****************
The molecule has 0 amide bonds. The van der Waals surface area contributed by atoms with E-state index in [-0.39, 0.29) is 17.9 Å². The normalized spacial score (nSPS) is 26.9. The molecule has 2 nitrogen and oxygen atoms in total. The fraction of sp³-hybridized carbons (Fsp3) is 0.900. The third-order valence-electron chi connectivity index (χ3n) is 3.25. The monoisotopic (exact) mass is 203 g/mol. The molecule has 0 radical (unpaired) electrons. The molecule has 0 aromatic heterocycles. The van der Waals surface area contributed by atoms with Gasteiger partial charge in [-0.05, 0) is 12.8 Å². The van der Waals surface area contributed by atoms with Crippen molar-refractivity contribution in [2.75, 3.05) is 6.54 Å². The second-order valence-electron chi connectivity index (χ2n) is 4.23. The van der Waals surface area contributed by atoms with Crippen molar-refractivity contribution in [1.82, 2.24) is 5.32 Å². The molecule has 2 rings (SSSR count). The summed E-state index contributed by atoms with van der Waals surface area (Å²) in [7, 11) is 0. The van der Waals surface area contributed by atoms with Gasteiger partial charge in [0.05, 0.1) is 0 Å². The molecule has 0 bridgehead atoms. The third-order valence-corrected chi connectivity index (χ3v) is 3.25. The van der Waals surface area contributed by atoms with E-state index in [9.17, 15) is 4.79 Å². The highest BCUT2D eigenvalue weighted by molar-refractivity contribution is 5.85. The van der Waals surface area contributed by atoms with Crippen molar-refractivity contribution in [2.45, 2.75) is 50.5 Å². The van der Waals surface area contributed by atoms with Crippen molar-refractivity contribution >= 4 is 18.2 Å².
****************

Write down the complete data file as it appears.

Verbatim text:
The molecule has 0 amide bonds. The van der Waals surface area contributed by atoms with E-state index in [-0.39, 0.29) is 17.9 Å². The normalized spacial score (nSPS) is 26.9. The molecule has 2 nitrogen and oxygen atoms in total. The fraction of sp³-hybridized carbons (Fsp3) is 0.900. The third-order valence-electron chi connectivity index (χ3n) is 3.25. The monoisotopic (exact) mass is 203 g/mol. The molecule has 0 radical (unpaired) electrons. The molecule has 0 aromatic heterocycles. The van der Waals surface area contributed by atoms with Gasteiger partial charge in [-0.05, 0) is 12.8 Å². The van der Waals surface area contributed by atoms with Crippen molar-refractivity contribution in [2.75, 3.05) is 6.54 Å². The second-order valence-electron chi connectivity index (χ2n) is 4.23. The van der Waals surface area contributed by atoms with Crippen molar-refractivity contribution in [1.82, 2.24) is 5.32 Å². The molecule has 2 rings (SSSR count). The summed E-state index contributed by atoms with van der Waals surface area (Å²) in [7, 11) is 0. The van der Waals surface area contributed by atoms with Gasteiger partial charge in [0.05, 0.1) is 0 Å². The molecule has 0 bridgehead atoms. The third-order valence-corrected chi connectivity index (χ3v) is 3.25. The van der Waals surface area contributed by atoms with E-state index in [9.17, 15) is 4.79 Å². The highest BCUT2D eigenvalue weighted by molar-refractivity contribution is 5.85. The van der Waals surface area contributed by atoms with Crippen molar-refractivity contribution in [2.45, 2.75) is 50.5 Å². The van der Waals surface area contributed by atoms with Crippen molar-refractivity contribution >= 4 is 18.2 Å².